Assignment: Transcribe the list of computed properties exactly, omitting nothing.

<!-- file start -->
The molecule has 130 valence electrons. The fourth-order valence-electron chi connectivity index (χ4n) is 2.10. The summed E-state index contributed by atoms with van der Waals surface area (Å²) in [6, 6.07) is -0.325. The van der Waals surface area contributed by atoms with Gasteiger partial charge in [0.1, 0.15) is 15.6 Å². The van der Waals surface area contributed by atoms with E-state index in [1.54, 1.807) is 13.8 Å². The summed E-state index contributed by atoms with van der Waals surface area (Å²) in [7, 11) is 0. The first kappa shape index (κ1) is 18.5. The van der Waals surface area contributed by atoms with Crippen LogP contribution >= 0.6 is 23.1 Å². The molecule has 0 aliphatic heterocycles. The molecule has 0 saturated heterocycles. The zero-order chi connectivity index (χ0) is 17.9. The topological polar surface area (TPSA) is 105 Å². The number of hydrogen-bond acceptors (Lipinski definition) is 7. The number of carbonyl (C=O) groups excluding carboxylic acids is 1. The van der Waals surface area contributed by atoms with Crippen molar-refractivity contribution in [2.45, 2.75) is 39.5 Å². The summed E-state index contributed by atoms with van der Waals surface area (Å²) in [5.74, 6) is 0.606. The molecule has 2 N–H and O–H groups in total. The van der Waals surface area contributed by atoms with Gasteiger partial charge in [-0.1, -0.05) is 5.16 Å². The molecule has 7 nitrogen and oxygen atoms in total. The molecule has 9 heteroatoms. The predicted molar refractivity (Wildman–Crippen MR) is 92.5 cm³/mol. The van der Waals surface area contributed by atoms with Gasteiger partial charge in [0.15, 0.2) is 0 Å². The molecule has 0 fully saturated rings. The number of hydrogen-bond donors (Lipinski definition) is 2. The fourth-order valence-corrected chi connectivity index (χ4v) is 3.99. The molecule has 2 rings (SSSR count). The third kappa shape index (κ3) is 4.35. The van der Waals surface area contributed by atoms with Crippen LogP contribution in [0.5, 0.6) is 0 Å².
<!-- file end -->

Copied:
The molecule has 130 valence electrons. The fourth-order valence-electron chi connectivity index (χ4n) is 2.10. The summed E-state index contributed by atoms with van der Waals surface area (Å²) in [6, 6.07) is -0.325. The van der Waals surface area contributed by atoms with Gasteiger partial charge in [0.1, 0.15) is 15.6 Å². The van der Waals surface area contributed by atoms with E-state index in [1.54, 1.807) is 13.8 Å². The summed E-state index contributed by atoms with van der Waals surface area (Å²) in [7, 11) is 0. The first kappa shape index (κ1) is 18.5. The van der Waals surface area contributed by atoms with Crippen LogP contribution >= 0.6 is 23.1 Å². The molecule has 0 aliphatic heterocycles. The molecule has 0 saturated heterocycles. The zero-order chi connectivity index (χ0) is 17.9. The topological polar surface area (TPSA) is 105 Å². The number of hydrogen-bond acceptors (Lipinski definition) is 7. The number of carbonyl (C=O) groups excluding carboxylic acids is 1. The van der Waals surface area contributed by atoms with Crippen molar-refractivity contribution in [2.45, 2.75) is 39.5 Å². The summed E-state index contributed by atoms with van der Waals surface area (Å²) in [5.74, 6) is 0.606. The molecule has 2 N–H and O–H groups in total. The van der Waals surface area contributed by atoms with Gasteiger partial charge in [-0.1, -0.05) is 5.16 Å². The molecule has 7 nitrogen and oxygen atoms in total. The molecule has 9 heteroatoms. The predicted molar refractivity (Wildman–Crippen MR) is 92.5 cm³/mol. The van der Waals surface area contributed by atoms with Gasteiger partial charge in [0.15, 0.2) is 0 Å². The molecule has 0 fully saturated rings. The number of hydrogen-bond donors (Lipinski definition) is 2. The fourth-order valence-corrected chi connectivity index (χ4v) is 3.99. The molecule has 2 rings (SSSR count). The third kappa shape index (κ3) is 4.35. The van der Waals surface area contributed by atoms with Crippen LogP contribution in [0.5, 0.6) is 0 Å².